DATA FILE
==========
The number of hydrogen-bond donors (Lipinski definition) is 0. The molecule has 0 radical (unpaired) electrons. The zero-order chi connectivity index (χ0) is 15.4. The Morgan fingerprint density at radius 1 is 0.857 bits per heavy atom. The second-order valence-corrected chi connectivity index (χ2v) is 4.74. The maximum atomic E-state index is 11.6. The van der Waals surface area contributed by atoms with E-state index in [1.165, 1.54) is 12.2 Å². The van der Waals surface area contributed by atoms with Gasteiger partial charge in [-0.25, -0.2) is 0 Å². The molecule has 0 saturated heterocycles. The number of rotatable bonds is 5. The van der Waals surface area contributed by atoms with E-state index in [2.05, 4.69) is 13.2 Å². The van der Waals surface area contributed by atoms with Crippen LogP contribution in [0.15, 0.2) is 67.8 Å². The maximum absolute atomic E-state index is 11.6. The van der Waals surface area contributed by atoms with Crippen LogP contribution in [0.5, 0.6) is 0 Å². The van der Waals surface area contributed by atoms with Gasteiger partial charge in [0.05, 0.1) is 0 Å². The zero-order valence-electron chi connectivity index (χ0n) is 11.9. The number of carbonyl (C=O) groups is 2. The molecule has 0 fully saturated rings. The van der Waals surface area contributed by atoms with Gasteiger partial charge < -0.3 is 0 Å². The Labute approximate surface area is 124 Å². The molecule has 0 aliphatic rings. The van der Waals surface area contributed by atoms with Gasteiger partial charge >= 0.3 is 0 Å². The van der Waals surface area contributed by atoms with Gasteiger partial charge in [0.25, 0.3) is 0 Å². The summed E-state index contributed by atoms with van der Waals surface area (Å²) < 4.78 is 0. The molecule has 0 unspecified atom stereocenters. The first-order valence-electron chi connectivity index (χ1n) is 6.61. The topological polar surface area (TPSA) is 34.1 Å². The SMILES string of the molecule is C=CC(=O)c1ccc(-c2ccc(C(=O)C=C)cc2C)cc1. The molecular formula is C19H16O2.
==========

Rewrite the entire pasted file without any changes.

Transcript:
The number of hydrogen-bond donors (Lipinski definition) is 0. The molecule has 0 radical (unpaired) electrons. The zero-order chi connectivity index (χ0) is 15.4. The Morgan fingerprint density at radius 1 is 0.857 bits per heavy atom. The second-order valence-corrected chi connectivity index (χ2v) is 4.74. The maximum atomic E-state index is 11.6. The van der Waals surface area contributed by atoms with E-state index in [1.165, 1.54) is 12.2 Å². The van der Waals surface area contributed by atoms with Gasteiger partial charge in [-0.25, -0.2) is 0 Å². The molecule has 0 saturated heterocycles. The number of rotatable bonds is 5. The van der Waals surface area contributed by atoms with E-state index in [2.05, 4.69) is 13.2 Å². The van der Waals surface area contributed by atoms with Crippen LogP contribution in [0.15, 0.2) is 67.8 Å². The maximum absolute atomic E-state index is 11.6. The van der Waals surface area contributed by atoms with Crippen LogP contribution in [0.5, 0.6) is 0 Å². The van der Waals surface area contributed by atoms with Gasteiger partial charge in [0.05, 0.1) is 0 Å². The zero-order valence-electron chi connectivity index (χ0n) is 11.9. The number of carbonyl (C=O) groups is 2. The molecule has 0 fully saturated rings. The van der Waals surface area contributed by atoms with Gasteiger partial charge < -0.3 is 0 Å². The Labute approximate surface area is 124 Å². The molecule has 0 aliphatic rings. The van der Waals surface area contributed by atoms with Gasteiger partial charge >= 0.3 is 0 Å². The van der Waals surface area contributed by atoms with Gasteiger partial charge in [0.25, 0.3) is 0 Å². The summed E-state index contributed by atoms with van der Waals surface area (Å²) < 4.78 is 0. The molecule has 0 unspecified atom stereocenters. The first-order valence-electron chi connectivity index (χ1n) is 6.61. The topological polar surface area (TPSA) is 34.1 Å². The SMILES string of the molecule is C=CC(=O)c1ccc(-c2ccc(C(=O)C=C)cc2C)cc1. The molecular formula is C19H16O2.